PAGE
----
At least 510 people have been arrested in Republican National Convention-related incidents since Saturday, said a spokesman for the combined law enforcement agencies overseeing safety in the Twin Cities.
That number is likely to climb, as hundreds of people who were detained during street protests Thursday were still being screened and hauled off to the Ramsey County Jail by the busload at midnight.
About 88 people had been booked by midnight in incidents stemming from protests that began late Thursday afternoon, said James Lockwood of the St. Paul Joint Information Center. As many as 300 had been detained, and many of those could be booked on charges, Lockwood said.
Ramsey County Sheriff Bob Fletcher said about a dozen journalists and about six lawyers who had been detained would be cited and released rather than taken to jail.
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Speaking with reporters near where police were processing detainees, Fletcher blamed the disruptions on more than 400 people -- he called them anarchists -- that his and other agencies had been tracking for the past year.
"There were a lot of brazen criminal acts, and those same 400 are still in town," Fletcher said.
University of Minnesota law student Peter Ebnet, an observer for the National Lawyers Guild, said he got caught in Thursday's chaos as well. He was one of some 300 people he estimated were detained.
"People didn't know where to disperse," Ebnet said. "When those flash bangs started shooting off we were given an order to go, and it was just the luck of the draw wehther you got caught or not."
The protest started at the Minnesota state Capitol, moved to a standoff on a local bridge, returned to the Capitol, then expanded to University Ave. by about 8:30 p.m.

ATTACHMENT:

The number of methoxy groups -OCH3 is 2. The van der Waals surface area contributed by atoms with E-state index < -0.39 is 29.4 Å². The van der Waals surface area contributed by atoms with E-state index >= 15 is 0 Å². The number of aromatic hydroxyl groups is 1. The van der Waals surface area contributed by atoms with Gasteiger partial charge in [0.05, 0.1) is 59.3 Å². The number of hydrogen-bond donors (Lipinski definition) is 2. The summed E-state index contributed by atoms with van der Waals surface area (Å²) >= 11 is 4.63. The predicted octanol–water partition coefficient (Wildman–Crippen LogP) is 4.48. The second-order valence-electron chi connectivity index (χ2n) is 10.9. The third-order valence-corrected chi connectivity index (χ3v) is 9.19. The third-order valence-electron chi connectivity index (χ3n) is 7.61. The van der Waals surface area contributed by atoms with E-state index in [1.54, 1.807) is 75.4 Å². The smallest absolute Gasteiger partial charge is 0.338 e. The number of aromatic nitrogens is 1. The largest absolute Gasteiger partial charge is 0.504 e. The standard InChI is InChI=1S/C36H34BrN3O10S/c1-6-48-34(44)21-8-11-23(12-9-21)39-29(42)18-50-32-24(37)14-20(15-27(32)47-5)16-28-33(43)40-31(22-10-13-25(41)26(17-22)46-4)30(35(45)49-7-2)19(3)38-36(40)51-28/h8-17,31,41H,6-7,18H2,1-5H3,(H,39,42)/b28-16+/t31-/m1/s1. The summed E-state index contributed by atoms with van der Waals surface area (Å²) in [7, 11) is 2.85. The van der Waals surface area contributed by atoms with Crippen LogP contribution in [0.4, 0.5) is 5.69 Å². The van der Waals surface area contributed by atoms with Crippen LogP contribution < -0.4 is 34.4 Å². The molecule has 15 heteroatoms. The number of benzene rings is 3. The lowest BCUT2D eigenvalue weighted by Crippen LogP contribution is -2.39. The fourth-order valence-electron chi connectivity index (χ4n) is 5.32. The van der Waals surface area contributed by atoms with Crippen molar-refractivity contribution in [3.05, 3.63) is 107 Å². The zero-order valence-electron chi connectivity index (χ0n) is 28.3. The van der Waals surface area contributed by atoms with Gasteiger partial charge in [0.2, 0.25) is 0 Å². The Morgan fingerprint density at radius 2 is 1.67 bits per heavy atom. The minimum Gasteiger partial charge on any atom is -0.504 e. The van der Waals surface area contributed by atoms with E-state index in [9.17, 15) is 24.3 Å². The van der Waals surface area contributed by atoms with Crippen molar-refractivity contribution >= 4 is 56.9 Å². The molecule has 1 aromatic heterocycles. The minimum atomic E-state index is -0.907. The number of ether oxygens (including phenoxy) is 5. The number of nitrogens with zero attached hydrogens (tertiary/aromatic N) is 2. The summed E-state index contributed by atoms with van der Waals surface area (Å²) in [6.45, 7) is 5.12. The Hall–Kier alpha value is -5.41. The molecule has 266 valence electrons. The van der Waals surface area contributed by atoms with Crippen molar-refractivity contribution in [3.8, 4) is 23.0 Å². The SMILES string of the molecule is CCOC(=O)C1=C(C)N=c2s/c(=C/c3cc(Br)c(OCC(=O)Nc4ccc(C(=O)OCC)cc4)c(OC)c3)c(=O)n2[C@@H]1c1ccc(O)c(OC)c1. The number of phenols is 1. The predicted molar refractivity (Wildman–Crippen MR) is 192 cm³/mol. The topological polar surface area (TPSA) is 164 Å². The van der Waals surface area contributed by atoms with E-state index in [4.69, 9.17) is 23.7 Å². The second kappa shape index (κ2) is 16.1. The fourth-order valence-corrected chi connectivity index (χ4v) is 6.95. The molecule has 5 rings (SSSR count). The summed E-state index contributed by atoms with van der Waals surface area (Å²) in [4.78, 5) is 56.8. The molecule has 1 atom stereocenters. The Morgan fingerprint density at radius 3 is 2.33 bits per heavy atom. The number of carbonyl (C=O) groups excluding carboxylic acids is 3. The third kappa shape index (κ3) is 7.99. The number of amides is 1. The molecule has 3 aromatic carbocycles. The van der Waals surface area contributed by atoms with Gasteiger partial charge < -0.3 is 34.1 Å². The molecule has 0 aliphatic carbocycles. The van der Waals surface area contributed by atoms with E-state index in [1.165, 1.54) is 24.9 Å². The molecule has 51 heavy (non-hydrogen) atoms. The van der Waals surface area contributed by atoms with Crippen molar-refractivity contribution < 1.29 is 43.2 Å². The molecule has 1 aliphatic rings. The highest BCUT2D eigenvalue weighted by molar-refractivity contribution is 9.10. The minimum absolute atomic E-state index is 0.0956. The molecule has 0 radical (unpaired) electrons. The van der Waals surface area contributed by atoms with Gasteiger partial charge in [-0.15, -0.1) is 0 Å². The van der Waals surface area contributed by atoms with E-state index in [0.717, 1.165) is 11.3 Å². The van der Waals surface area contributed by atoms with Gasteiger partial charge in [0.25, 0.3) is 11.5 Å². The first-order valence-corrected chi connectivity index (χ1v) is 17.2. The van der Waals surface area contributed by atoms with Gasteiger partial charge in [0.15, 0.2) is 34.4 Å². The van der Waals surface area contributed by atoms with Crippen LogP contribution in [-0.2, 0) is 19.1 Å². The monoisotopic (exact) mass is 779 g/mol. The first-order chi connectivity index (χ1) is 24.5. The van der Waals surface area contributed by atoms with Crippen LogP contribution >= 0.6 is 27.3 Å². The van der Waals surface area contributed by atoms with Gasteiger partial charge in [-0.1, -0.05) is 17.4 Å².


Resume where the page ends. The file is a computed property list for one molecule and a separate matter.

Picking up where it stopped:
Dozens of the people who fled concussion grenades and smoke bombs on University Ave. were detained, and some received medical aid, on Marion Street where it crosses Highway 94.
Misael Ivan Lopez, 20, of Minneapolis, said he was documenting the action on his video camera, got caught in the middle of a chaotic crowd targeted by police using pepper spray on University Ave.
"I put myself on the ground and went fetal, but a guy just bent my head out to the side, tore my goggles off and sprayed me," said Lopez, as he sat on the ground, rocking back and forth while a few march volunteers tended to him.
The Republican National Convention's status as a special security event ends at noon Friday, Lockwood said.
The fracas started after police ordered several hundred people who had gathered at the Minnesota state Capitol for a protest march to disperse at 5 p.m. when their permit expired. The march was sponsored by the Anti-War Committee.
The crowd, chanting, "Whose streets? Our streets!" moved toward downtown St. Paul, skirting a line of police at 12th Street and Wabasha.
The bulk of the crowd moved onto John Ireland Blvd. Police on foot and horseback and some dump trucks blocked them where the street crosses Highway 94. A standoff ensued for about a half-hour.
Some of the marchers took an absurdist tact, taunting the black-garbed, armored police: "You're sexy, you're cute, take off that riot suit!"
The crowd eventually moved back to the Capitol lawn.
Members of the independent Minnesota Peace Team monitoring the march had advised participants it was time to leave the bridge, and some locked arms to move the protesters back from the police line.
When the bulk of the crowd returned to the Capitol green, another standoff began at 12th and Cedar streets, and at 6:30 p.m. police declared the assembly unlawful. Such declarations have preceded tear gas releases in past clashes between police and protesters this week.